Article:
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Did The Biggest Loser Rachel Lose Too Much?

February 2014

Did Rachel Fredrickson lose too much?

Rachel Frederickson Biggest LoserPhoto Credit

Look at the before and after. Long face before, huge smile after.  If you want to know if it was too much, I’d ask her what she thinks because other than how she feels, it’s nobody else’s damn business.  Now I’m a picky fella, I’ll tell you that right up front.  Daddy don’t like the fat, but let’s look at this with a lot less emotion and a little more logic and objectivity, because there’s a lot of bellyaching out there about this.  One commenter on a news story went so far as to write, and I’m not kidding, “…And the Biggest Loser just went from uplifting and inspirational to terrifying and depressing.”  Now I’ve seen both depressing and terrifying and the photo above, with that smile, doesn’t show either (well, maybe the before photo).

Now, to answer the question honestly, yes she did lose a little bit too much, maybe five or ten pounds.  Of course, lest the idiots of the world who are all atwitter about this not know any better, A) she was competing for a $250,000 prize and B) she freaking won and C) *going too far the other way is quite normal at first – she will normalize out and gain a few back.

When I first picked up cycling I went from 171 pounds all the way down to 149 before I was able to figure out what the hell was going on, way too skinny for a 6′ tall guy.  The trick, and reason for the asterisk, is that Ms. Fredrickson was (as far as I can tell from reports) working with a trainer, a professional, who should have been able to arrest the weight loss before her BMI dropped below the low-end of normal (by only .5 by the way).  But that’s really the trick, isn’t it?

I’d be willing to bet my lunch that her trainer knew he had a stallion (she was a swimmer) and said, hey I can get you to the low-end of your healthy weight, but do you want to win for sure?  Let’s go a little farther and make sure you take the prize and we can bulk you back up after.  Is that too much of a stretch?  She ended up winning by just a few percentage points (Bobby was at 52.51% of his original weight, David lost 54.28% and Rachel came in at 59.62%).  Now, had Rachel stuck with what most people would call her normal body weight, about 115 pounds, she still would have won, but only by roughly 1.5% (55.77%).

Viewed in that context, dropping the extra ten makes perfect sense to me, and it’s a far cry from terrifying or depressing.

As has been suggested elsewhere, to avoid future occurences like this, a minimum BMI requirement would fix everything and will likely be implemented after this episode.  In the meantime, if you’re one of the poor folks who can’t sleep at night because of this, please A) relax on the melodrama and/or B) get some help, if this is the scariest thing in your life, you’re doing really well…  You need to work on that outlook on life a little bit.


  1. Daniel Weise says:

    You nailed it – she was in a weight loss competition and had to lose the extra to assure a win. I don’t fault her for that one bit. I just hope she can allow herself to go back to a more normal weight and not go too far back towards her starting point. Not to mention there is so much more to life than worrying about some stupid “reality” show.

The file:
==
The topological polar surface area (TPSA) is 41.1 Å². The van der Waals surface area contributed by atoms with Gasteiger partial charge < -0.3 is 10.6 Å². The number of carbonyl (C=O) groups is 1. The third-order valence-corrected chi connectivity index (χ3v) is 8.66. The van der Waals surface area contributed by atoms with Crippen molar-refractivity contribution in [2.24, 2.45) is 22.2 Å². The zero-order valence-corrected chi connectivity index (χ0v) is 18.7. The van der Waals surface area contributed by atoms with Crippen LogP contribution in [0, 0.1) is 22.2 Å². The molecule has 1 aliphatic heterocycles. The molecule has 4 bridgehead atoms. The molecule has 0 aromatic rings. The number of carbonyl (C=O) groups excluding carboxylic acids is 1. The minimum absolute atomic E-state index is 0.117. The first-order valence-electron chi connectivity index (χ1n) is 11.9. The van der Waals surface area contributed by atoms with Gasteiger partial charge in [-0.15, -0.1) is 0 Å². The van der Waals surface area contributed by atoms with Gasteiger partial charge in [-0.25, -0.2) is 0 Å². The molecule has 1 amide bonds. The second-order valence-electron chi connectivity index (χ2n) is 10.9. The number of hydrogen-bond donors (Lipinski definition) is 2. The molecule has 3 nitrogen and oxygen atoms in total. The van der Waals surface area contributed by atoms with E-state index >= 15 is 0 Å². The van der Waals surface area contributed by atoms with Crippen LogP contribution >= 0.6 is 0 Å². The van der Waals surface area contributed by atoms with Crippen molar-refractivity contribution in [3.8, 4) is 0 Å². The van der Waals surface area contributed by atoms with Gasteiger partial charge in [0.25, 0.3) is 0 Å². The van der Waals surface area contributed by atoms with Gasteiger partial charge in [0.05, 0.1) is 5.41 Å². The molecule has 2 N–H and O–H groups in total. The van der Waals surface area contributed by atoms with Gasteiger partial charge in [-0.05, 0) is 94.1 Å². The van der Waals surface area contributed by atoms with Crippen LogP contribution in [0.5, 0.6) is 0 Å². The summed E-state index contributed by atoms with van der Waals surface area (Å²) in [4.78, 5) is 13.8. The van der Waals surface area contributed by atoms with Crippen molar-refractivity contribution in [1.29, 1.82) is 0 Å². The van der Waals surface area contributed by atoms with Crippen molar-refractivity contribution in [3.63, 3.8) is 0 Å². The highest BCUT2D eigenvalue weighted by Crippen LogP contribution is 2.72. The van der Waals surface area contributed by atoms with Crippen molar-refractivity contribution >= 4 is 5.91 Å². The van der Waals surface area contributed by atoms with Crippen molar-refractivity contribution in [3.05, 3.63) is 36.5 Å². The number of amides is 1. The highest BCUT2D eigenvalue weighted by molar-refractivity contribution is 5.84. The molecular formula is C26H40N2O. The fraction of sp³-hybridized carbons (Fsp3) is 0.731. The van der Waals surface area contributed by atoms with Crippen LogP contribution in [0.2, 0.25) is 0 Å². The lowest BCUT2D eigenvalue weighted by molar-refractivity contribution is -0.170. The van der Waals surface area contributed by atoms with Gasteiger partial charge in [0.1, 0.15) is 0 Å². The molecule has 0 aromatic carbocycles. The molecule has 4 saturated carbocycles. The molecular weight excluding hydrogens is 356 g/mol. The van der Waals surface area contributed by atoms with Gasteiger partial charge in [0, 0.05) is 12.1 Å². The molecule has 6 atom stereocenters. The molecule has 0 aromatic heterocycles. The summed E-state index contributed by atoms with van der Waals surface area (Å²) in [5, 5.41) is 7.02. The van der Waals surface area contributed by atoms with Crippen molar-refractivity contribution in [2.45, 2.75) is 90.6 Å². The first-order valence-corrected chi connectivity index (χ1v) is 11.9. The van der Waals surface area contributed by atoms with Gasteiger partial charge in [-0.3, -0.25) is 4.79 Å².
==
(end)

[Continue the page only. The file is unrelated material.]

2. MikeW says:

    What I don’t like about this show is that is showcases extreme bottom lines rather than rewarding those who forge for themselves a sustainable, lifelong training life and intelligent self-training in eating, drinking, and sleeping.

    • bgddyjim says:

      I hear you, but I would like to humbly suggest that there is use in the show. I’ll respond shortly after my ride, done in eight minutes… 😉

      • MikeW says:

        Well, of course, here’s me, commenting on a show I don’t watch. Kind of begs the question, eh!

      • bgddyjim says:

        I don’t watch it either… I pay attention from a distance because I do like a lot of what the show stands for. Don’t sweat it brother, I got your meaning and you made a great point.

    • bgddyjim says:

      Okay, I’m done… Now, your assessment of the show is fantastic, far better to shoot for the lifelong lifestyle adjustment rather than the showy quick fix – I can’t agree more. I do, however, see value in the show… It showcases that even at 400 pounds, getting fit is possible, if you do the right things and put in the work (and admittedly, in the show’s case, have no day job and a crapload of help from trained pros). Just a thought brother.

      • MikeW says:

        To show what is possible so people catch belief, resolve, and own a life in motion, yes, all good. Agreed on that!

        I’d like to see them show how it is sustainably possible for life by following those who make it so. But that is not as sensational. Producers, directors, and marketing people have to grow up before they’ll make that the focus.

      • bgddyjim says:

        Agreed. It is unfortunate how things work like that…

      • MikeW says:

        I’ll simply have to watch the program instead of judge by news reports I’ve heard about the program. I think you were kind of alluding to that in your post in some ways too. Will make a note to do so. Been kind of anti-TV after ordering TV service specifically to watch the Broncos get picked off by sea birds on steroids. Took the box back after. Next olympics, we’ll pile in and go get another TV box.

  3. She looks very gaunt. I hope she returns to a normal weight after when she assumes a more normal life.

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